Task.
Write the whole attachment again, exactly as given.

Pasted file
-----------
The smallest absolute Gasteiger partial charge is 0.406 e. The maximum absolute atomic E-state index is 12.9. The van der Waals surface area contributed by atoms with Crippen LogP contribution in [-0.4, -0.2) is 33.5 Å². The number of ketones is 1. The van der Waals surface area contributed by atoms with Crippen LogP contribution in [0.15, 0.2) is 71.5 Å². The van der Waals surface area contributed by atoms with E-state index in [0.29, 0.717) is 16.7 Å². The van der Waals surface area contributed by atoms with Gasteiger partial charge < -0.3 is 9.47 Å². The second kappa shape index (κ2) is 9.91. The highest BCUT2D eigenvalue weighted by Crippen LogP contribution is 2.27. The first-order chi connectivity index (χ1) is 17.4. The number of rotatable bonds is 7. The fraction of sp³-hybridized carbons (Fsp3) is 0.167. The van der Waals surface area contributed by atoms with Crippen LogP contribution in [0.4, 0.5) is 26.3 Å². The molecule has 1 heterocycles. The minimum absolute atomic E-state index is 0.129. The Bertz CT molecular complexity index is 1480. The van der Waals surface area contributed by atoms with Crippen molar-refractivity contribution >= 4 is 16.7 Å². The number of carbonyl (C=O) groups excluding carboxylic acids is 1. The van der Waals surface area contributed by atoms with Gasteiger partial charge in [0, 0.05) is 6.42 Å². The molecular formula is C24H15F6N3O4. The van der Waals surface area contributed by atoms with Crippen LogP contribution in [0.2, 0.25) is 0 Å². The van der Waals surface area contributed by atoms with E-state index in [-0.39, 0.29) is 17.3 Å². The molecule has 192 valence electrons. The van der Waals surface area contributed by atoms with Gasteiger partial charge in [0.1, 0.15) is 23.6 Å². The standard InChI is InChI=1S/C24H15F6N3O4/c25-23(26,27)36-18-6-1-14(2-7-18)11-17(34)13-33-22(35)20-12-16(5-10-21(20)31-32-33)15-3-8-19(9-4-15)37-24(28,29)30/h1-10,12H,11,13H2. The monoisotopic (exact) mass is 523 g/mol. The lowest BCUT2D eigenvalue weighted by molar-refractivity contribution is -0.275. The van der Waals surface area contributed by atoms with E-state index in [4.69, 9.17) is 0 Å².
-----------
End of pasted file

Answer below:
The smallest absolute Gasteiger partial charge is 0.406 e. The maximum absolute atomic E-state index is 12.9. The van der Waals surface area contributed by atoms with Crippen LogP contribution in [-0.4, -0.2) is 33.5 Å². The number of ketones is 1. The van der Waals surface area contributed by atoms with Crippen LogP contribution in [0.15, 0.2) is 71.5 Å². The van der Waals surface area contributed by atoms with E-state index in [0.29, 0.717) is 16.7 Å². The van der Waals surface area contributed by atoms with Gasteiger partial charge < -0.3 is 9.47 Å². The second kappa shape index (κ2) is 9.91. The highest BCUT2D eigenvalue weighted by Crippen LogP contribution is 2.27. The first-order chi connectivity index (χ1) is 17.4. The number of rotatable bonds is 7. The fraction of sp³-hybridized carbons (Fsp3) is 0.167. The van der Waals surface area contributed by atoms with Crippen LogP contribution in [0.4, 0.5) is 26.3 Å². The molecule has 1 heterocycles. The minimum absolute atomic E-state index is 0.129. The Bertz CT molecular complexity index is 1480. The van der Waals surface area contributed by atoms with Crippen molar-refractivity contribution >= 4 is 16.7 Å². The number of carbonyl (C=O) groups excluding carboxylic acids is 1. The van der Waals surface area contributed by atoms with Gasteiger partial charge in [0, 0.05) is 6.42 Å². The molecular formula is C24H15F6N3O4. The van der Waals surface area contributed by atoms with Crippen LogP contribution in [0.2, 0.25) is 0 Å². The van der Waals surface area contributed by atoms with E-state index in [-0.39, 0.29) is 17.3 Å². The molecule has 192 valence electrons. The van der Waals surface area contributed by atoms with Gasteiger partial charge in [0.1, 0.15) is 23.6 Å². The standard InChI is InChI=1S/C24H15F6N3O4/c25-23(26,27)36-18-6-1-14(2-7-18)11-17(34)13-33-22(35)20-12-16(5-10-21(20)31-32-33)15-3-8-19(9-4-15)37-24(28,29)30/h1-10,12H,11,13H2. The monoisotopic (exact) mass is 523 g/mol. The lowest BCUT2D eigenvalue weighted by molar-refractivity contribution is -0.275. The van der Waals surface area contributed by atoms with E-state index in [4.69, 9.17) is 0 Å².